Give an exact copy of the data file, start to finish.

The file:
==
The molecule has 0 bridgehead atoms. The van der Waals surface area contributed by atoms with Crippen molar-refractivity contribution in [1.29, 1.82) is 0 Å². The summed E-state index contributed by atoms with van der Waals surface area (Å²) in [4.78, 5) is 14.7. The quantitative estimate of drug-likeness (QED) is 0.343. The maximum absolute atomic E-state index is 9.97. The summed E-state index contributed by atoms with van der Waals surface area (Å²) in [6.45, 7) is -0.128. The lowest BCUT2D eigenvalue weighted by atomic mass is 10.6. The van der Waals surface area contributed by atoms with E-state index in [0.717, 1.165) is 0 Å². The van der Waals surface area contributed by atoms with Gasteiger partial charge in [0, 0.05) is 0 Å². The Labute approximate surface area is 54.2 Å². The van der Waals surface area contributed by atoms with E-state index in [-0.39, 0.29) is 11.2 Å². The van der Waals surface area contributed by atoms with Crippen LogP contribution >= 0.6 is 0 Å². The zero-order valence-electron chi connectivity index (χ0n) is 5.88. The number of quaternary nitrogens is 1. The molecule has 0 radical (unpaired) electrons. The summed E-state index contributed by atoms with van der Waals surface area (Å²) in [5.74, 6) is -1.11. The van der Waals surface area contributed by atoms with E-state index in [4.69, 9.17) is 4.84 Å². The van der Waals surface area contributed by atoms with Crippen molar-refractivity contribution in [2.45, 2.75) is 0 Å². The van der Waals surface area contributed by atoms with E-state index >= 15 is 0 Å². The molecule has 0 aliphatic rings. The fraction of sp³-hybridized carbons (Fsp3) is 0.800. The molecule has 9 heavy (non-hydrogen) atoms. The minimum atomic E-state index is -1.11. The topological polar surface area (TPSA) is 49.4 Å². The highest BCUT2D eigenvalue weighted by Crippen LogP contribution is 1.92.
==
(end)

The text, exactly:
The molecule has 0 bridgehead atoms. The van der Waals surface area contributed by atoms with Crippen molar-refractivity contribution in [1.29, 1.82) is 0 Å². The summed E-state index contributed by atoms with van der Waals surface area (Å²) in [4.78, 5) is 14.7. The quantitative estimate of drug-likeness (QED) is 0.343. The maximum absolute atomic E-state index is 9.97. The summed E-state index contributed by atoms with van der Waals surface area (Å²) in [6.45, 7) is -0.128. The lowest BCUT2D eigenvalue weighted by atomic mass is 10.6. The van der Waals surface area contributed by atoms with E-state index in [0.717, 1.165) is 0 Å². The van der Waals surface area contributed by atoms with Gasteiger partial charge in [0, 0.05) is 0 Å². The Labute approximate surface area is 54.2 Å². The van der Waals surface area contributed by atoms with E-state index in [-0.39, 0.29) is 11.2 Å². The van der Waals surface area contributed by atoms with Crippen LogP contribution >= 0.6 is 0 Å². The zero-order valence-electron chi connectivity index (χ0n) is 5.88. The number of quaternary nitrogens is 1. The molecule has 0 radical (unpaired) electrons. The summed E-state index contributed by atoms with van der Waals surface area (Å²) in [5.74, 6) is -1.11. The van der Waals surface area contributed by atoms with E-state index in [4.69, 9.17) is 4.84 Å². The van der Waals surface area contributed by atoms with Crippen molar-refractivity contribution in [2.45, 2.75) is 0 Å². The van der Waals surface area contributed by atoms with E-state index >= 15 is 0 Å². The molecule has 0 aliphatic rings. The fraction of sp³-hybridized carbons (Fsp3) is 0.800. The molecule has 9 heavy (non-hydrogen) atoms. The minimum atomic E-state index is -1.11. The topological polar surface area (TPSA) is 49.4 Å². The highest BCUT2D eigenvalue weighted by Crippen LogP contribution is 1.92.